Many in the legal community, including graduates, law school deans, and attorneys in the field strongly disagree, as some have pointed out that the NCBE President Judith Gundersen herself apparently became licensed through the diploma privilege rules of the State of Wisconsin when she was admitted to the Bar in 1987. 

Ms. Gundersen reportedly spoke about the situation on a panel at University of Miami Law School’s “Power, Privilege, and Transformation: Lessons from the Pandemic for Online Legal Education” on August 5, 2020. On this panel, she commented that during this time of uncertainty, she and other NCBE officials had been “the subject of extreme lack of civility and professionalism and in some cases, conduct that borders on harassment. Character and fitness issues are arising in the way examinees are communicating with Board staff and Board volunteers.” Many candidates have expressed concern that if they raise their voices to complain about the situation they may be singled out, investigated and further delayed.  

Of further concern to candidates is the possibility that a purported screenshot from LinkedIn appears to show that a particular gentleman, allegedly an executive for ILG Technologies (the company behind the ILG Software) has also served as the Director of Administration for the FBBE prior to going to work for the Missouri Board of Law Examiners before accepting his apparent current role with ILG Software. Hopefully the FBBE will disclose whatever is proper, including whether there is any direct financial relationship between the FBBE and this individual.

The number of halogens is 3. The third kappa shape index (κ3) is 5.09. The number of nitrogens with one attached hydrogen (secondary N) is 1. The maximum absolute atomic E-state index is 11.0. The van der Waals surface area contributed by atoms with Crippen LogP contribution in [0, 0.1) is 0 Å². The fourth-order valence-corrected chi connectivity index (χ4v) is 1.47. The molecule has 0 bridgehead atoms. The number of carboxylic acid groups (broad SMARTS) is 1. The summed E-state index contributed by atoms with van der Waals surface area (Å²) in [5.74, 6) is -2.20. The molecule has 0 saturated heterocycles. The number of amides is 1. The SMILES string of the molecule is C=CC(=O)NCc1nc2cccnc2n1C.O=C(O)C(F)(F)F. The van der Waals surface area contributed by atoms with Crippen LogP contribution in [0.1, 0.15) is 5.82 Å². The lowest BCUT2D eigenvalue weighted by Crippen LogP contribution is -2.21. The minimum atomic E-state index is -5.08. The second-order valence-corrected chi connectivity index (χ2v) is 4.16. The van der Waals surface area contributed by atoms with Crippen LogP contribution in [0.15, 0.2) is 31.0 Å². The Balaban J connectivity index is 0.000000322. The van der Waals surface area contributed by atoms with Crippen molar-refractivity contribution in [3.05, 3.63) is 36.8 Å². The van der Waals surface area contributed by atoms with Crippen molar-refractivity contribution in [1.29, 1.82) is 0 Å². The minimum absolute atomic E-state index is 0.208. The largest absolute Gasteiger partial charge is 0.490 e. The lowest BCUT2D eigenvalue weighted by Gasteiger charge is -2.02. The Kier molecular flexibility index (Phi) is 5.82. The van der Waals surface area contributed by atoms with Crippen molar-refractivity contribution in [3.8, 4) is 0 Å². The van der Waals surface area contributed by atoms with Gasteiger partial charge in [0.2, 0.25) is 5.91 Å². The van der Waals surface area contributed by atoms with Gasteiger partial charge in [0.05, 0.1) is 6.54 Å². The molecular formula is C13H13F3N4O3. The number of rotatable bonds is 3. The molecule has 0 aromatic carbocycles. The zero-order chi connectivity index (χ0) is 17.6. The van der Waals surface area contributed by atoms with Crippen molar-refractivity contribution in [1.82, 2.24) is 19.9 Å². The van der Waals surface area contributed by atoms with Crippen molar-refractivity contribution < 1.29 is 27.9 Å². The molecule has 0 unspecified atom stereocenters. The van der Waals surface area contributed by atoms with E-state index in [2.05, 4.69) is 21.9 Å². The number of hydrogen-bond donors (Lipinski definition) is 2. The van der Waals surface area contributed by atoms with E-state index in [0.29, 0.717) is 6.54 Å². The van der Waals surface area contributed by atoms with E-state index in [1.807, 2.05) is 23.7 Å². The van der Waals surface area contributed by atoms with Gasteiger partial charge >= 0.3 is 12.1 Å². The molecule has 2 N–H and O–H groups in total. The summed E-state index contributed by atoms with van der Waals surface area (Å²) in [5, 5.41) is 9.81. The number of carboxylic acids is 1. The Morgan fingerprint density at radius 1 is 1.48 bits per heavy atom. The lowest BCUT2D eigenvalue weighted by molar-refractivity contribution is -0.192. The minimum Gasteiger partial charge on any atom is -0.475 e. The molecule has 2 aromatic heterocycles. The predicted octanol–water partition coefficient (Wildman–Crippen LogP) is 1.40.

This pandemic has not been easy on anyone, and most certainly those continuously trying to take the bar examination when it does eventually happen. As one new graduate and tentative bar taker said “[u]nfortunately, this decision has placed many new lawyers in a very tough situation financially and mentally. We as a class are struggling to once again ask our employers for an extension in our start dates.”

A promising piece of news to come out of this difficult situation is that that the FBBE is considering implementation of a “Supervised Practice” program that would allow graduates to begin practicing law as long as they are under the supervision of a licensed member of the Florida Bar. This would help hundreds of these new lawyers to enter the workforce and help others, while gaining experience and income. 

It is unclear how all of this has happened when so many well-qualified and well-meaning individuals and organizations have been involved.  Hopefully steps will be taken to help these new lawyers make the best use of their time and talents until a bar exam can be conducted. It is clear to me that the Florida Bar is made up of very well meaning and talented individuals who far outnumber these unfortunate new graduates and have the opportunity to help them in a number of ways, especially by offering temporary employment and similar experiences during this trying time. But for now we have many disappointed young professionals who will never forget this experience and how they got to where they are today. 

I will be hiring two new graduates stuck in the bar exam limbo through October. If you’re in the Tampa/Clearwater area, send your resume to agassman@gassmanpa.com.

Comments are closed.